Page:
What is an EMI Filter?

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An EMI filter on a circuit board decreases circuit disruptions.
An EMI filter on a circuit board decreases circuit disruptions. (Image: printed circuit board image by Goran Bogicevic from Fotolia.com)

Line filters are electronic filters that are used to enhance or remove certain frequency components. Line filters are used to to attenuate, or lower, EMI (electromagnetic interference) between electronic equipment and an external power line.

EMI

Electromagnetic interference, also referred to as RMI (radio frequency interference), is a disruption in an electrical circuit caused by electromagnetic radiation emitted from an external source in the vicinity. Electromagnetic radiation contains electric and magnetic components that produce self-propagating, or self-replicating, waves of energy.

Inductors

Line filters contain inductors, which are electrical components that store energy in a magnetic field generated by an electric current passing through it. Inductors are comprised of conducting wire shaped into a coil. The loops of the coil help facilitate the production of a strong magnetic field. Inductors block high-frequency signals while managing the flow of low-frequency signals through the line filter.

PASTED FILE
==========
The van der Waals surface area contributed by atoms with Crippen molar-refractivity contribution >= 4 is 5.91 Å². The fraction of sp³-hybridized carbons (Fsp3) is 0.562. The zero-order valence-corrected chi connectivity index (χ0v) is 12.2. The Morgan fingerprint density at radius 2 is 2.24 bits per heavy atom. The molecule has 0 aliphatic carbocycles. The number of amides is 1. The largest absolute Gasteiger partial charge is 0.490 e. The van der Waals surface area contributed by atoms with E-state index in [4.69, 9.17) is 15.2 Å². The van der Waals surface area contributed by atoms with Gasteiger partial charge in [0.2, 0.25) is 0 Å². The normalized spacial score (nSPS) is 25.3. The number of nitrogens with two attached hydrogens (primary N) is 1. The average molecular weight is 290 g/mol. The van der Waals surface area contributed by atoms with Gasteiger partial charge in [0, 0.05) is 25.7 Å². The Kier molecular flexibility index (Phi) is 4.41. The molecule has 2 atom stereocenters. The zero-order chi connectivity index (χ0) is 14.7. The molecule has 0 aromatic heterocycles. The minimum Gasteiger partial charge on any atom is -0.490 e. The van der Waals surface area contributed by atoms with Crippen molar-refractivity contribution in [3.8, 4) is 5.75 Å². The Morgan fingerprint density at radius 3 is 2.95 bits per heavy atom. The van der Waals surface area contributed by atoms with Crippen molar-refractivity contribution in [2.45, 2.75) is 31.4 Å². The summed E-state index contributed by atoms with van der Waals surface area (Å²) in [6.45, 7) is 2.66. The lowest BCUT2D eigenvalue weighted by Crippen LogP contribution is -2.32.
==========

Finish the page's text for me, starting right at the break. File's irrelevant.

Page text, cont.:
Types

AC (alternating current) line filters are commonly used to filter EMI between AC power lines and equipment. Alternating current refers to moving electrical charges that can reverse direction. PCB (printed circuit board) line filters are mounted on the circuit board and are used to block EMI in certain electronic devices. Facility AC line filters are typically mounted in a cabinet or room at the location where the AC power is received.

References

  • PCmag.com: Definition of: EMI
  • "Electromagnetics for Engineers: With Applications to Digital Systems and Electromagnetic Interference"; Clayton R. Paul; 2003
  • "Introduction to Electromagnetic Compatibility"; Clayton R. Paul; 2006
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